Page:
While generally, a prior criminal conviction or prior bad act cannot be used against a witness in trial, there are some exceptions. One is detailed in Evidence Rule (ER) 609, which allows a witness to be impeached by convictions of certain crimes. ER 609 states:
“For the purpose of attacking the credibility of a witness in a criminal or civil case, evidence that the witness has been convicted of a crime shall be admitted . . . but only if the crime (1) was punishable by death or imprisonment in excess of 1 year under the law under which the witness was convicted, and the court determines that the probative value of admitting this evidence outweighs the prejudice to the party against whom the evidence is offered, or (2) involved dishonesty or false statement, regardless of the punishment.”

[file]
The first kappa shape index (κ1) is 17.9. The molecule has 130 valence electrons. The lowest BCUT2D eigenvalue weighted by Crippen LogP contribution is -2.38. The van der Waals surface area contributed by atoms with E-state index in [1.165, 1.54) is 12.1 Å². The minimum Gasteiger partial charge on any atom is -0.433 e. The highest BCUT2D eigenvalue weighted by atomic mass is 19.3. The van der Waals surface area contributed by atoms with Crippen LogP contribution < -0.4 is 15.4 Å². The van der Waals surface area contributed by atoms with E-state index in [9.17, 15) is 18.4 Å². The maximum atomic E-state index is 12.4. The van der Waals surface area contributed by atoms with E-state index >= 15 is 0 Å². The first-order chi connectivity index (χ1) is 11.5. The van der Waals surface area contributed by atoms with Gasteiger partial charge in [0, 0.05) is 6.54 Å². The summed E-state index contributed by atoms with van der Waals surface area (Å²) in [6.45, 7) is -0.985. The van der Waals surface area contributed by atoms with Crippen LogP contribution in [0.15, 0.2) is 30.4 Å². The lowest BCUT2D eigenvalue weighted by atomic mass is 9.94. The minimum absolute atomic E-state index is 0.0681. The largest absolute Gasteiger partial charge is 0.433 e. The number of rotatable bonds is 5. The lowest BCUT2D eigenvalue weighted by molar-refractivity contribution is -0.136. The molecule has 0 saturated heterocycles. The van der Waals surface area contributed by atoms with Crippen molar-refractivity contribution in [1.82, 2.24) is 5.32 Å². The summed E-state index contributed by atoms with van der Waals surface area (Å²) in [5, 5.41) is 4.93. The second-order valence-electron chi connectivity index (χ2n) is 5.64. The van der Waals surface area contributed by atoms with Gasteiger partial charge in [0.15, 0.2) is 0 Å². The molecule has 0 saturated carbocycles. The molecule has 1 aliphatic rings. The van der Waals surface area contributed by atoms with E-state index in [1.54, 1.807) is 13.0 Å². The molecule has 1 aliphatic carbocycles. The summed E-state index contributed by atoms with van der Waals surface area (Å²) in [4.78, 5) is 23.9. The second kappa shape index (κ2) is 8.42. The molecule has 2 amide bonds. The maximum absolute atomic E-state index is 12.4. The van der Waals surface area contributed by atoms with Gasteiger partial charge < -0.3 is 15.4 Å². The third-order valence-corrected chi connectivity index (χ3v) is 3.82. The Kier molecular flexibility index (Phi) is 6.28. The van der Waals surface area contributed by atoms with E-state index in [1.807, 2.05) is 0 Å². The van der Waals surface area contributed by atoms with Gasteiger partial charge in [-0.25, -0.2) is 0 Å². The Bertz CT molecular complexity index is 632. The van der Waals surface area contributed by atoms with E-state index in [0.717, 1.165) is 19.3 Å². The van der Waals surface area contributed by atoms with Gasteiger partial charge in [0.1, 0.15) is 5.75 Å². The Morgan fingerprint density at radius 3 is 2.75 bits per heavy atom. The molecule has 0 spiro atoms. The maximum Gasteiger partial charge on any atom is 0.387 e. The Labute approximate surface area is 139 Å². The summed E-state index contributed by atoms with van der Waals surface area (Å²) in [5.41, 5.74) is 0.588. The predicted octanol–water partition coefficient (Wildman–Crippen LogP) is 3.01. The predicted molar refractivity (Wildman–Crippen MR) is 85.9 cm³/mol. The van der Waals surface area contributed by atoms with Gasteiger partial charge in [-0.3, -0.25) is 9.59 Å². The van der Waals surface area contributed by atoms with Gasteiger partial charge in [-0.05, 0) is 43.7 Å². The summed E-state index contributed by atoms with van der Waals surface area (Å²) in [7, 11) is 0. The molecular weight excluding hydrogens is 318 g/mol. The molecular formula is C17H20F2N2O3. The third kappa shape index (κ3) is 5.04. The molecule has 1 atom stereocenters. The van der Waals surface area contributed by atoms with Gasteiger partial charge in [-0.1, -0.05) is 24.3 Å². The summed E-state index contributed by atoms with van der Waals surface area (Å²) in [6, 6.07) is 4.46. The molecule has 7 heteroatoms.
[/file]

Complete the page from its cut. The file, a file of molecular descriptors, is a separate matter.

Whether a crime “involved dishonesty or false statement” is not always obvious on its face. For instance, the crime of Burglary in the Second Degree can be a dishonest crime if the offender enters a building to steal something. But if the offender enters a building to commit an assault, the crime is still a felony, and still a burglary, but it is not a crime of dishonesty under ER 609.
ER 609 also lays out other requirements, including time limits, effect of a pardon, and whether juvenile convictions can be used against a witness. This rule applies to both criminal and civil trials. This means that a crime of dishonesty conviction years ago could potentially factor in a totally unrelated civil case years down the road. The crime of dishonesty could be enough to convince a jury to believe one witness over another. Before pleading guilty to any crime, make sure your attorney adequately advises you on whether the crime is a ER 609 crime of dishonesty, and how that conviction will be used in future legal proceedings.